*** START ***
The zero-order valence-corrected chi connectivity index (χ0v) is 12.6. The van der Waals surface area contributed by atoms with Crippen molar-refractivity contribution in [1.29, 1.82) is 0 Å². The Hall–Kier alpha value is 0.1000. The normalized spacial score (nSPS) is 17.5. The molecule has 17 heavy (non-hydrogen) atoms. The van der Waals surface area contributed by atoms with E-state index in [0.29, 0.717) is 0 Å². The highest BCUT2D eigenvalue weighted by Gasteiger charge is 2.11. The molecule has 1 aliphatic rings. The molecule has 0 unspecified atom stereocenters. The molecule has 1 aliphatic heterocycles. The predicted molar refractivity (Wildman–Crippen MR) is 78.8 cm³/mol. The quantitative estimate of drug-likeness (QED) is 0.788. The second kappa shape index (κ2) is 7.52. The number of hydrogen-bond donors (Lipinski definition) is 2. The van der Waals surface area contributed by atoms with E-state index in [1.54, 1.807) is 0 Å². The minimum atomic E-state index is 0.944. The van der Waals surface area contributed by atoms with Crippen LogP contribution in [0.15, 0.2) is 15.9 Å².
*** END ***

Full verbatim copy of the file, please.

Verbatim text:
The zero-order valence-corrected chi connectivity index (χ0v) is 12.6. The van der Waals surface area contributed by atoms with Crippen molar-refractivity contribution in [1.29, 1.82) is 0 Å². The Hall–Kier alpha value is 0.1000. The normalized spacial score (nSPS) is 17.5. The molecule has 17 heavy (non-hydrogen) atoms. The van der Waals surface area contributed by atoms with E-state index in [0.29, 0.717) is 0 Å². The highest BCUT2D eigenvalue weighted by Gasteiger charge is 2.11. The molecule has 1 aliphatic rings. The molecule has 0 unspecified atom stereocenters. The molecule has 1 aliphatic heterocycles. The predicted molar refractivity (Wildman–Crippen MR) is 78.8 cm³/mol. The quantitative estimate of drug-likeness (QED) is 0.788. The second kappa shape index (κ2) is 7.52. The number of hydrogen-bond donors (Lipinski definition) is 2. The van der Waals surface area contributed by atoms with E-state index in [1.54, 1.807) is 0 Å². The minimum atomic E-state index is 0.944. The van der Waals surface area contributed by atoms with Crippen LogP contribution in [0.15, 0.2) is 15.9 Å².